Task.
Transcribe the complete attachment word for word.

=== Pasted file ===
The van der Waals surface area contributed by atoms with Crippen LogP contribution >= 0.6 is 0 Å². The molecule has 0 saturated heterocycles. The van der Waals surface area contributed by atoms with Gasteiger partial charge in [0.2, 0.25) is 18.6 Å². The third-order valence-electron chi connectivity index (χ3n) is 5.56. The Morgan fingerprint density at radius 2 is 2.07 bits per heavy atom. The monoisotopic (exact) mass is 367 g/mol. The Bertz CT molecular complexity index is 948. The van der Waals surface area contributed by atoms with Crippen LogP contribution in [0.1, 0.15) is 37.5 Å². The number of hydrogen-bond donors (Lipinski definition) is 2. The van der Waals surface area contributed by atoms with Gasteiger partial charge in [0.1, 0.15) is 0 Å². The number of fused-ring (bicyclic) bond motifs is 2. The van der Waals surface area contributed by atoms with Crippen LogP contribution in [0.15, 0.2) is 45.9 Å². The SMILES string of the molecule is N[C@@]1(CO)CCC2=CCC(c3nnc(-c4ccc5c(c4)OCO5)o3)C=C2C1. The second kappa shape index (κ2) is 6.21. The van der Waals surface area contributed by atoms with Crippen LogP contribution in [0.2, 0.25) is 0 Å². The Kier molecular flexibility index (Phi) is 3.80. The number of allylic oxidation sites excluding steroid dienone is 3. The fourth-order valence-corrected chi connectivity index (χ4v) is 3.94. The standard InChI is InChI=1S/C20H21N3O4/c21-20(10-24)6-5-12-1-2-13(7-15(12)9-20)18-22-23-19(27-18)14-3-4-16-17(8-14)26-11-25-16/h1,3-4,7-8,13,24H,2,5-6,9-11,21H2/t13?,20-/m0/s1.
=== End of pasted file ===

The van der Waals surface area contributed by atoms with Crippen LogP contribution >= 0.6 is 0 Å². The molecule has 0 saturated heterocycles. The van der Waals surface area contributed by atoms with Gasteiger partial charge in [0.2, 0.25) is 18.6 Å². The third-order valence-electron chi connectivity index (χ3n) is 5.56. The Morgan fingerprint density at radius 2 is 2.07 bits per heavy atom. The monoisotopic (exact) mass is 367 g/mol. The Bertz CT molecular complexity index is 948. The van der Waals surface area contributed by atoms with Crippen LogP contribution in [0.1, 0.15) is 37.5 Å². The number of hydrogen-bond donors (Lipinski definition) is 2. The van der Waals surface area contributed by atoms with Gasteiger partial charge in [0.1, 0.15) is 0 Å². The number of fused-ring (bicyclic) bond motifs is 2. The van der Waals surface area contributed by atoms with Crippen LogP contribution in [0.15, 0.2) is 45.9 Å². The SMILES string of the molecule is N[C@@]1(CO)CCC2=CCC(c3nnc(-c4ccc5c(c4)OCO5)o3)C=C2C1. The second kappa shape index (κ2) is 6.21. The van der Waals surface area contributed by atoms with Crippen LogP contribution in [0.2, 0.25) is 0 Å². The Kier molecular flexibility index (Phi) is 3.80. The number of allylic oxidation sites excluding steroid dienone is 3. The fourth-order valence-corrected chi connectivity index (χ4v) is 3.94. The standard InChI is InChI=1S/C20H21N3O4/c21-20(10-24)6-5-12-1-2-13(7-15(12)9-20)18-22-23-19(27-18)14-3-4-16-17(8-14)26-11-25-16/h1,3-4,7-8,13,24H,2,5-6,9-11,21H2/t13?,20-/m0/s1.